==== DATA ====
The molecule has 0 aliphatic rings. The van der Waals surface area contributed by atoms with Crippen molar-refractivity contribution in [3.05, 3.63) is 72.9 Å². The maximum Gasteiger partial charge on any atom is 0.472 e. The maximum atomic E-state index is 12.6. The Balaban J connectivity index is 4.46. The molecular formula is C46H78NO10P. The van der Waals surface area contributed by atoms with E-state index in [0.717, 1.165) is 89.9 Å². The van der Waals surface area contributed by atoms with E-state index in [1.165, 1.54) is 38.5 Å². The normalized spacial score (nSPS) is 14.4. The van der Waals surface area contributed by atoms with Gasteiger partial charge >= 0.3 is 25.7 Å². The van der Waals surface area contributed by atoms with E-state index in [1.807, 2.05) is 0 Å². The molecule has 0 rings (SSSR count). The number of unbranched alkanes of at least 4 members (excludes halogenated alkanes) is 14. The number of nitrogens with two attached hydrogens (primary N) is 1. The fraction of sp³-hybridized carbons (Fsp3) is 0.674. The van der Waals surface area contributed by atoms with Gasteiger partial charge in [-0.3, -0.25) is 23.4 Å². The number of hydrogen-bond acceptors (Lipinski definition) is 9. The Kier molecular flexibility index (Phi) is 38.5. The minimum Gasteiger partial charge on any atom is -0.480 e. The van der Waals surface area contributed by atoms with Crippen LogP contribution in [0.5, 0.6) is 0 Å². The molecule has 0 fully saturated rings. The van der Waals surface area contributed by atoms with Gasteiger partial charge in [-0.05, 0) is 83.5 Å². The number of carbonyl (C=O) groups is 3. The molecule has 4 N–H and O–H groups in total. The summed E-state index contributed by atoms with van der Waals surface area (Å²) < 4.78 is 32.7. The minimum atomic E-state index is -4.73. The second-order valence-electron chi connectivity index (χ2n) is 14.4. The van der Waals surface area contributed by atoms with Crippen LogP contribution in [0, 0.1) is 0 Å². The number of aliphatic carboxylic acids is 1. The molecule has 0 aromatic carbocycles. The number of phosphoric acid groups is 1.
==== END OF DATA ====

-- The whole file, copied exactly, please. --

The molecule has 0 aliphatic rings. The van der Waals surface area contributed by atoms with Crippen molar-refractivity contribution in [3.05, 3.63) is 72.9 Å². The maximum Gasteiger partial charge on any atom is 0.472 e. The maximum atomic E-state index is 12.6. The Balaban J connectivity index is 4.46. The molecular formula is C46H78NO10P. The van der Waals surface area contributed by atoms with E-state index in [0.717, 1.165) is 89.9 Å². The van der Waals surface area contributed by atoms with E-state index in [1.165, 1.54) is 38.5 Å². The normalized spacial score (nSPS) is 14.4. The van der Waals surface area contributed by atoms with Gasteiger partial charge >= 0.3 is 25.7 Å². The van der Waals surface area contributed by atoms with E-state index in [1.807, 2.05) is 0 Å². The molecule has 0 rings (SSSR count). The number of unbranched alkanes of at least 4 members (excludes halogenated alkanes) is 14. The number of nitrogens with two attached hydrogens (primary N) is 1. The fraction of sp³-hybridized carbons (Fsp3) is 0.674. The van der Waals surface area contributed by atoms with Gasteiger partial charge in [-0.3, -0.25) is 23.4 Å². The number of hydrogen-bond acceptors (Lipinski definition) is 9. The Kier molecular flexibility index (Phi) is 38.5. The minimum Gasteiger partial charge on any atom is -0.480 e. The van der Waals surface area contributed by atoms with Crippen LogP contribution in [0.5, 0.6) is 0 Å². The molecule has 0 fully saturated rings. The van der Waals surface area contributed by atoms with Gasteiger partial charge in [-0.05, 0) is 83.5 Å². The number of carbonyl (C=O) groups is 3. The molecule has 4 N–H and O–H groups in total. The summed E-state index contributed by atoms with van der Waals surface area (Å²) < 4.78 is 32.7. The minimum atomic E-state index is -4.73. The second-order valence-electron chi connectivity index (χ2n) is 14.4. The van der Waals surface area contributed by atoms with Crippen LogP contribution in [0, 0.1) is 0 Å². The number of aliphatic carboxylic acids is 1. The molecule has 0 aromatic carbocycles. The number of phosphoric acid groups is 1.